A lot has happened during the hiatus between the last episode of the Ramen Noodle™ and now. So before we dive into this latest episode like I don’t want to dive into my still-cold and algae-infested pool, let’s review what has happened since last November, other than December, January, February, March, and half of April. But before we do that, perhaps we should review what “hiatus” is.
As the word sounds, and mostly true to the dictionary.com definition, “hiatus” is a disease that creates fissures in the bones of broadcasters and their productions. This results in awkward gaps in the broadcast schedule. Professional medical, psychological, and astrophysical expertise is sought in attempts to fill these gaps with Silly Putty, random mumblings, single-episode-appearing invented characters that only end up buried alive, and the toasted wood shavings from the nearest Motel 8’s doorposts. Obviously, such attempts are not met with acceptance by the general following, and so, most people just pretend that nothing else was released during that time, and instead call it by its proper medical title: hiatus.
the Ramen Noodle™ (um, the show, that is. Not me.) has recovered from one such hiatus as well (apparently, I’m still undergoing treatment for something). These consequential gaps in this hiatus were filled with such attempts as earning my karate black belt, getting a housebuddy, upgrading my studio equipment, and, oh yeah, a new government administration change. Truly, this hiatus has been quite a mixup rather unlike the coffee-less taste of heaven that Starbucks made for me last week when I requested a caramel Frappuccino without espresso. It was good (even though it was really just an expensive, glorified milkshake). Everything that I ever believed tasted bad about a Frappuccino (sometimes called a “frap” by those in the nose) was suddenly gone when the coffee was removed. Hence proving my point that coffee tastes terrible.
So, okay, the United S of A is “under new management,” but I have yet to see policy changes that positively affect my daily life! You know exactly what I’m talking about, and I think there may be no recourse but to call for impeachment. That’s right! I want to impeach … my local post office workers.
I think I’m fully justified in calling for such action based on three grounds—well, four, if you count the ground they trample under their black-shoed feet, but this fact is already obvious, so I need not address it. (Ha ha. Get it? “Address it”? Nevermind.)
Grievance #1: Weak Leadership
Being official government representatives to me through my mailbox, I would expect strong leaders, people who can stand up for what’s right, lift the packages that aren’t light, and close my mailbox tight.
I think my post office has employed a bunch of weaklings. Almost every day that I get my mail (which works out to be split into three divisions each week: Monday and Thursday, Friday and Wednesday, and Tuesday and Saturday—I don’t check my mail any day between those), the mailbox door is left open. Come on! It really doesn’t take that much strength to close a mailbox, does it? Yes, I know that I’m a black belt and have fine-tuned my deadly mailbox-closing skills so that I can close a thousand mailboxes with just a single running-jumping-flying-spinning-roundhouse kick (which is actually easier to do than it is to say). I remember my days before karate in which closing a mailbox really took little to no effort. But for my local fence-post-office officials, this must be too much to ask.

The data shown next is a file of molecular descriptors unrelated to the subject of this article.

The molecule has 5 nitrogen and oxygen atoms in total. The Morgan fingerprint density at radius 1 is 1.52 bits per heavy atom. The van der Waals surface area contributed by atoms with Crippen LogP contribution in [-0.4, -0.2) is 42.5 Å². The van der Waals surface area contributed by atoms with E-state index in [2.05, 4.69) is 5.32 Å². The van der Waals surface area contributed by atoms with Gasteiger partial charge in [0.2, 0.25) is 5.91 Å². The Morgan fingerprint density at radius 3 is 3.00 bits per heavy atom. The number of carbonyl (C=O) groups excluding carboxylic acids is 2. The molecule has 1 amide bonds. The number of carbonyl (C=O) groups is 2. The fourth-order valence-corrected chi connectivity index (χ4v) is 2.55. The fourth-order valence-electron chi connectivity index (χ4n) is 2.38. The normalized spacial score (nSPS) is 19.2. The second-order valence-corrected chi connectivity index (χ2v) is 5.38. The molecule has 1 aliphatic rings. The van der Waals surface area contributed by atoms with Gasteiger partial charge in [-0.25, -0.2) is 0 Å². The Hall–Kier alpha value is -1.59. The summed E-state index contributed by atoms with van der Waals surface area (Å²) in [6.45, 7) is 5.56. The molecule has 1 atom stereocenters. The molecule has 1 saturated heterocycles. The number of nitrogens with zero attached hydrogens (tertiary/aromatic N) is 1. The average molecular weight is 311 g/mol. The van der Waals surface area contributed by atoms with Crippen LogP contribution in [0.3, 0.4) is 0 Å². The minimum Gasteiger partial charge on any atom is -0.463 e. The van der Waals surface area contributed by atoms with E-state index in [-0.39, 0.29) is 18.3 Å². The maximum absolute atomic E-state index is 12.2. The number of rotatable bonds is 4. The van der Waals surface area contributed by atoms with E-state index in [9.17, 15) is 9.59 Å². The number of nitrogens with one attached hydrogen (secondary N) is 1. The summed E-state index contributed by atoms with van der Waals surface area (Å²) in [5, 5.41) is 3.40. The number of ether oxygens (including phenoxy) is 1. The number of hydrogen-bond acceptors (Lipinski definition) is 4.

The problems this creates are innumerable (mostly because there aren’t enough to actually number), but annoying nonetheless.
Foremost is the problem of security. Just about any local yoodle (the counterfeit form of a noodle) can put junk in my mailbox when the door is left open. I’m talking about dangerous stuff like dead squirrels, mousetraps, Whoopi cushions, Chinese take-out menus (ooh, wait! I need to look at this.) and cinnamon rice cakes (recently registered as terrorist weapons, according to the FAAAAAAAA—how many A’s are in that? Whatever.). In order to maintain this security that the government agent has blatantly ignored, I have to close the mailbox and reopen it every time before I get my mail, just to make sure it’s closed before I get my mail. This is extremely cumbersome.
When I finally lodged a complaint through the county chipmunk-catcher’s office, I received proof that the postal agents could do better if they wanted to. This proof came in the form of a sword slash through my mailbox, which completely destroyed the door. Not only did this cause a frustration in that I would have to replace this mailbox, but it also caused me great alarm to know that my post office agents are apparently carrying around swords. I guess dogs are really getting hard to control these days. Kids are too, but that’s a different story. I mean that kids are getting harder to control, not that they are carrying swords.
So after hunting in the Marts of Wal, I found a young, attractive mailbox that I nailed to the cross in my front yard. No, this was not a messianic mailbox because, to my knowledge, mailboxes do not need a savior. Well, then again, maybe they do, because that’s kind of what I’m talking about anyway. But we digress. (The “we” being me and Judas Mailbox, here, who sold the new mailbox to me for less than thirty pieces of silver! I think I got a good deal!)